High Gas Cut Well Downhole Pump

  • In oil wells with high gas cut, the oil liquid has poor fullness. So if we adopt conventional sucker rod pumps for oil recovery, normally we will get a very low pump efficiency. Meanwhile, gas locking may happen frequently, which will bring a lot of trouble to oil recovery and make us lose countless time and money for repairing the downhole pumps.
  • What is more serious? Operation with conventional sucker rod pump in high gas cut wells will result in liquid impact, which would accelerate the damage of tubing, sucker rod strings, pump valves, valve cages, and other downhole equipment.
  • We, Sanjack Petro, have specially designed sucker rod pumps for high gas cut wells to avoid these problems: Gas locking prevention oil well pump, long plunger anti-gas & anti-sand downhole pump, forcing valved open type insert pump, double-plunger valve type sucker rod pump, etc.

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High Gas Cut Well Downhole Pump Manufacturers and Suppliers

Avoid Gas Locking

The traveling valve is a spherical valve for forced opening and closing.

Avoid liquid Impact

The unique design of the high gas cut well downhole pump can effectively prevent liquid impact.

Anti Sand

The patent anti sand and anti burying standing valve can prevent valve seat from being punctured.

Wear resistance

The plunger can rotate freely to prevent sand stuck and partial wear.

Forced Opening Valve Type Insert Pump
  • Forced opening and closing.
  • Avoid sand stuck and partial wear.
Gas Locking Prevention Oil Well Pump
  • With anti-gas device.
  • Light oil well with high gas cut.
Long plunger anti-gas lock and anti-sand downhole pump
  • Sand content of oil well≤2%.
  • high gas-oil ratio.
High Gas Cut Well Downhole Pump
  • Sand content of oil well≤2%.
  • high gas-oil ratio.

Gas locking: After frequent compression and expansion of the gas in the sucker rod pump, the suction valve often cannot be opened normally. So that the crude oil cannot be pumped out. This phenomenon is called “gas locking”.
Liquid impact: During the upstroke, if the pump is not completely filled with well liquid, a low-pressure air cap will be formed on the top of the pump chamber between the floating valve cage and the fixed valve cage. During the subsequent downstroke, the gloating valve cage will keep closed until being hit by the well liquid surface. This phenomenon is called “liquid impact” and it will cause severe impact load on the entire artificial lifting system.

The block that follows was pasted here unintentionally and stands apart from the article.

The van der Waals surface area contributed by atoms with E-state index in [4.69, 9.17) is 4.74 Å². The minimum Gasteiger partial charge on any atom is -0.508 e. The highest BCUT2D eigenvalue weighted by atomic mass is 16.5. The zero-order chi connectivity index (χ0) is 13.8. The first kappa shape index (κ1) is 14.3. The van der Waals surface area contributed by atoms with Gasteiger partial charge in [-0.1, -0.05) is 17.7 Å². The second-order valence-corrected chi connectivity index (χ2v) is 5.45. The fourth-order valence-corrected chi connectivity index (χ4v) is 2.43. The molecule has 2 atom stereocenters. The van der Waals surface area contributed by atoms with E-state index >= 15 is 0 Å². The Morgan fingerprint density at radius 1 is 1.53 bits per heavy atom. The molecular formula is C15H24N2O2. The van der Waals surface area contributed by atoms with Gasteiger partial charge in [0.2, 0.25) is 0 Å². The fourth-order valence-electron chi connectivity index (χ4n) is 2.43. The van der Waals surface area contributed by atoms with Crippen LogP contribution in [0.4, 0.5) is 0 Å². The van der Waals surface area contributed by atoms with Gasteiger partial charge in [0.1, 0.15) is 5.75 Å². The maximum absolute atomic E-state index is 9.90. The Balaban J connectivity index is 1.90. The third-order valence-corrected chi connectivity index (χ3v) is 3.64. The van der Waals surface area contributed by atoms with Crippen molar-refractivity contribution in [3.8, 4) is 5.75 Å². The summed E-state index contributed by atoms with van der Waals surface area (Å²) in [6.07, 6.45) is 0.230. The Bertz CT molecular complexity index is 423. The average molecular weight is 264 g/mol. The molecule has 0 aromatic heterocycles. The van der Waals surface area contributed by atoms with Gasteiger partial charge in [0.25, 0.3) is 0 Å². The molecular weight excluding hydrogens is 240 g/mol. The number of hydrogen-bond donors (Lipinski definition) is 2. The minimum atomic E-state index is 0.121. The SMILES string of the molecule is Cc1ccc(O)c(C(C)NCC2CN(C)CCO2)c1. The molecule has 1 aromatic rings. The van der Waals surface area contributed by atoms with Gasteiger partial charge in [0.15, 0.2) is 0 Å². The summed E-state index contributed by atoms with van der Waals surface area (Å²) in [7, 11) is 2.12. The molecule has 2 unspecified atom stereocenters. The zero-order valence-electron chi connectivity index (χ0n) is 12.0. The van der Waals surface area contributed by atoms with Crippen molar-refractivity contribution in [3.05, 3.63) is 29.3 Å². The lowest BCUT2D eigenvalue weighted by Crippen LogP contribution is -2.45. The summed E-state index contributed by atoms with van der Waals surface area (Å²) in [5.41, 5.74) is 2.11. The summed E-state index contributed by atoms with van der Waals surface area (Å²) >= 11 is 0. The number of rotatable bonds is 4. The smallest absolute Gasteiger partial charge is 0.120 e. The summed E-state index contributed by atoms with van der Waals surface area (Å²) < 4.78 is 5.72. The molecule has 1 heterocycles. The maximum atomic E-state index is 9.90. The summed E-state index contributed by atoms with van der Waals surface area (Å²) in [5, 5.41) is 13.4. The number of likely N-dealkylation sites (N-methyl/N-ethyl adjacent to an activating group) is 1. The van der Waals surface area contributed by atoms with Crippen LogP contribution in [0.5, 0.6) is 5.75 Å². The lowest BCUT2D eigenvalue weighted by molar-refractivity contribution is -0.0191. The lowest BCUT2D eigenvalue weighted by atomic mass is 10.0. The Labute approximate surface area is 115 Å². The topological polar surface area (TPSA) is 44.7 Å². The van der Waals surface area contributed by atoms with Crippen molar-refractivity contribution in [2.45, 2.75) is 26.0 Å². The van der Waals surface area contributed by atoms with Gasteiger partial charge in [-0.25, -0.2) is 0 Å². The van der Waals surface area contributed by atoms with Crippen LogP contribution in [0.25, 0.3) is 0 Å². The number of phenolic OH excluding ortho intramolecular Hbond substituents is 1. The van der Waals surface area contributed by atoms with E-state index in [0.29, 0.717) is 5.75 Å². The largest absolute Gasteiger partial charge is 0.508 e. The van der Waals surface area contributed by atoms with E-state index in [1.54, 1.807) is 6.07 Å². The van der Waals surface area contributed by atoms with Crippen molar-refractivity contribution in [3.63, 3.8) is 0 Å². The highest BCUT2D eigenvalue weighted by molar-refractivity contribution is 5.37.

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Buying Guide of Special Pumps for High Gas Cut Wells

The Hazard of High Gas Cut In Oil Wells

In oil wells with high gas cut, the oil liquid has poor fullness.

So if we adopt conventional sucker rod pumps for oil recovery, normally we will get a very low pump efficiency.

Meanwhile, gas locking may happen frequently, which will bring a lot of trouble to oil recovery and make us lose countless time and money for repairing the pumps.

What is more serious?

Operation with conventional pumps in high gas cut wells will result in “liquid impact”, which would accelerate the damage of tubing, sucker rod strings, pump valves, valve cages, and other downhole equipment.

The article will describe in detail the use and selection of oil well pumps in high gas cut wells.

downhole tubing pump

Artificial Lift Technology

Artificial lift technology uses some means to increase the flow of liquids, for example, crude oil or water with some amount of gas included to the surface of production well.

The following mostly achieves this.

1.A mechanical device inside the well
2.Decreasing the weight of the liquid or gas mixture via high-pressure gas
3.Improving the lift efficiency of the well through velocity string

An artificial lift system is needed in wells will less pressure in the reservoir to boost the liquid to the surface.

However, these systems are sometimes used in flowing wells to increase the naturally occurring flow rate.

More than 55 percent of producing oil wells require some assisted technology to create recoverable oil.

Much artificial lift or pumping technologies are applied, including plunger lift, beam/sucker rod pumps, gas lift, progressive cavity pumps, or electric submersible pumps.

main components of a sucker rod pump system

a.Plunger Lift

This artificial lift method is used basically in gas wells to remove relatively small volumes of liquid.

Functionally, a plunger-lift system provides a mechanical interface between the produced fluids and gas by using the well’s energy for lift; liquids are pushed to the surface by the movement of a free traveling piston or plunger that travels from the bottom of the well to the surface.

The mechanical interface removes liquid fallback, which, however, boosts the well’s lifting efficiency.

Plunger travel is usually provided by formation gas stored in the casing annulus during a well shut-in period.

As the well is opened and the tubing pressure reduces, the stored casing gas moves around the tubing end and pushes the plunger to the surface.

This irregular operation is separated several times per day.

b.Sucker Rod Pumps

Sucker rod pumps, rod pumps, and beam pumps refer to an artificial lift system that uses a surface power source to drive a downhole pump assembly.